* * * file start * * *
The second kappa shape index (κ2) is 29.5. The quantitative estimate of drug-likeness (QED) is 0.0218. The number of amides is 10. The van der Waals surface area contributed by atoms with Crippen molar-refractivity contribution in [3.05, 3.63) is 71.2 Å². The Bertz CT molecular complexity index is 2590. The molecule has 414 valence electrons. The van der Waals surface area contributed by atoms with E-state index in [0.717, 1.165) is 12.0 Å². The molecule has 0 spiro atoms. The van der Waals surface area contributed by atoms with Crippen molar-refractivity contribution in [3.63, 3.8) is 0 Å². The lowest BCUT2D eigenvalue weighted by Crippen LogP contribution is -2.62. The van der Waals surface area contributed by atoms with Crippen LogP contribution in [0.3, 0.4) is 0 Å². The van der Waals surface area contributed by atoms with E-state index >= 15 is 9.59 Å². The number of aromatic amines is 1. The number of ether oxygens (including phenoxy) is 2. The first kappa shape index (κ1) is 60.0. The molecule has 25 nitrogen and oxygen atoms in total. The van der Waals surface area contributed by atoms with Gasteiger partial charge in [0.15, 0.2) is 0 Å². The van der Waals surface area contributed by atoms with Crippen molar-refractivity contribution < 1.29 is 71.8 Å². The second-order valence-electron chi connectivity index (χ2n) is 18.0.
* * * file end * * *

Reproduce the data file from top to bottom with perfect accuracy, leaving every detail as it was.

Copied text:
The second kappa shape index (κ2) is 29.5. The quantitative estimate of drug-likeness (QED) is 0.0218. The number of amides is 10. The van der Waals surface area contributed by atoms with Crippen molar-refractivity contribution in [3.05, 3.63) is 71.2 Å². The Bertz CT molecular complexity index is 2590. The molecule has 414 valence electrons. The van der Waals surface area contributed by atoms with E-state index in [0.717, 1.165) is 12.0 Å². The molecule has 0 spiro atoms. The van der Waals surface area contributed by atoms with Crippen molar-refractivity contribution in [3.63, 3.8) is 0 Å². The lowest BCUT2D eigenvalue weighted by Crippen LogP contribution is -2.62. The van der Waals surface area contributed by atoms with Crippen LogP contribution in [0.3, 0.4) is 0 Å². The van der Waals surface area contributed by atoms with E-state index >= 15 is 9.59 Å². The number of aromatic amines is 1. The number of ether oxygens (including phenoxy) is 2. The first kappa shape index (κ1) is 60.0. The molecule has 25 nitrogen and oxygen atoms in total. The van der Waals surface area contributed by atoms with Gasteiger partial charge in [0.15, 0.2) is 0 Å². The van der Waals surface area contributed by atoms with Crippen molar-refractivity contribution < 1.29 is 71.8 Å². The second-order valence-electron chi connectivity index (χ2n) is 18.0.